- 11. van Hateren KJ, Kleefstra N, Blanker MH, Ubink-Veltmaat LJ, Groenier KH, et al. (2012) Orthostatic hypotension, diabetes, and falling in older patients: a cross-sectional study. Br J Gen Pract 62: e696–e702 10.3399/bjgp12X656838.
- 12. Maurer MS, Cohen S, Cheng H (2004) The degree and timing of orthostatic blood pressure changes in relation to falls in nursing home residents. J Am Med Dir Assoc 5: 233–238 10.1097/01.JAM.0000129837.51514.93.
- 13. Tinetti ME, Speechley M, Ginter SF (1988) Risk factors for falls among elderly persons living in the community. N Engl J Med 319: 1701–1707 10.1056/NEJM198812293192604.
- 14. Romero-Ortuno R, Cogan L, Foran T, Kenny RA, Fan CW (2011) Continuous noninvasive orthostatic blood pressure measurements and their relationship with orthostatic intolerance, falls, and frailty in older people. J Am Geriatr Soc 59: 655–665 10.1111/j.1532-5415.2011.03352.x.
- 15. Rockwood MR, Howlett SE, Rockwood K (2012) Orthostatic hypotension (OH) and mortality in relation to age, blood pressure and frailty. Arch Gerontol Geriatr 54: e255–e260 10.1016/j.archger.2011.12.009.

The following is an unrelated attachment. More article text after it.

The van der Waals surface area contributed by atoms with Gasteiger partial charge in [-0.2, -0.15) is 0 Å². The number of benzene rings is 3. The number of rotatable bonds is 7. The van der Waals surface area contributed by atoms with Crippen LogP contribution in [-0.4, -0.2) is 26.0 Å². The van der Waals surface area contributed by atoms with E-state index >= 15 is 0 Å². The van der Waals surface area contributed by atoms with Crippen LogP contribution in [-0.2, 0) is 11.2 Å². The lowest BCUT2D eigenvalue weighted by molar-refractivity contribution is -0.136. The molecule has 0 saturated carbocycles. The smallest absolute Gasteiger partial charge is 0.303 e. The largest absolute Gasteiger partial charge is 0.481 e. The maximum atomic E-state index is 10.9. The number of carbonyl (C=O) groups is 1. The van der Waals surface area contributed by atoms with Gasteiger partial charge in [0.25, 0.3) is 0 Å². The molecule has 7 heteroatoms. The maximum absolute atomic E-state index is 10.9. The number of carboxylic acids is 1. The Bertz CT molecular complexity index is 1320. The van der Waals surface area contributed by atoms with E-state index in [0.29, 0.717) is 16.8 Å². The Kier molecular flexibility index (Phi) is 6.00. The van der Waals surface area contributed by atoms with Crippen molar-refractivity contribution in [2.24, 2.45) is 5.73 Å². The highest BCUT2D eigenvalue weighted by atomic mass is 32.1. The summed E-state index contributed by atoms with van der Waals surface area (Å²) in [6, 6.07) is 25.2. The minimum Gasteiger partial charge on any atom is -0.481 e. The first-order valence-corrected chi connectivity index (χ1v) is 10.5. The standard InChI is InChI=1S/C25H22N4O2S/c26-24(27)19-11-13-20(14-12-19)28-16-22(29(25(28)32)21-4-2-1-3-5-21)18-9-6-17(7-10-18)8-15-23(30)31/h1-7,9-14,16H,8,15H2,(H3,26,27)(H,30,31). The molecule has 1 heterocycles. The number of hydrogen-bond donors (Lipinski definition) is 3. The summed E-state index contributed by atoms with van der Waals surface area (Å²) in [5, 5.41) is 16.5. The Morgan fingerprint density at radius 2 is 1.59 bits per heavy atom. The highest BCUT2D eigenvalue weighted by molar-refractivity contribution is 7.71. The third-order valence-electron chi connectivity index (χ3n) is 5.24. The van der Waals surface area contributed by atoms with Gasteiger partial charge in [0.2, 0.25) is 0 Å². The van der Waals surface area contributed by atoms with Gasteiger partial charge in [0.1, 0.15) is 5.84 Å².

- 16. Verwoert GC, Mattace-Raso FU, Hofman A, Heeringa J, Stricker BH, et al. (2008) Orthostatic hypotension and risk of cardiovascular disease in elderly people: the Rotterdam study. J Am Geriatr Soc 56: 1816–1820 10.1111/j.1532-5415.2008.01946.x.
- 17. Lagro J, Laurenssen NC, Schalk BW, Schoon Y, Claassen JA, et al. (2012) Diastolic blood pressure drop after standing as a clinical sign for increased mortality in older falls clinic patients. J Hypertens 30: 1195–1202 10.1097/HJH.0b013e328352b9fd.
- 18. Odden MC, Peralta CA, Haan MN, Covinsky KE (2012) Rethinking the association of high blood pressure with mortality in elderly adults: the impact of frailty. Arch Intern Med 172: 1162–1168 10.1001/archinternmed.2012.2555.
- 19. Muir SW, Berg K, Chesworth B, Klar N, Speechley M (2010) Quantifying the magnitude of risk for balance impairment on falls in community-dwelling older adults: a systematic review and meta-analysis. J Clin Epidemiol 63: 389–406 10.1016/j.jclinepi.2009.06.010.
- 20. Rubenstein LZ (2006) Falls in older people: epidemiology, risk factors and strategies for prevention. Age Ageing 35 Suppl 2ii37–ii41 10.1093/ageing/afl084.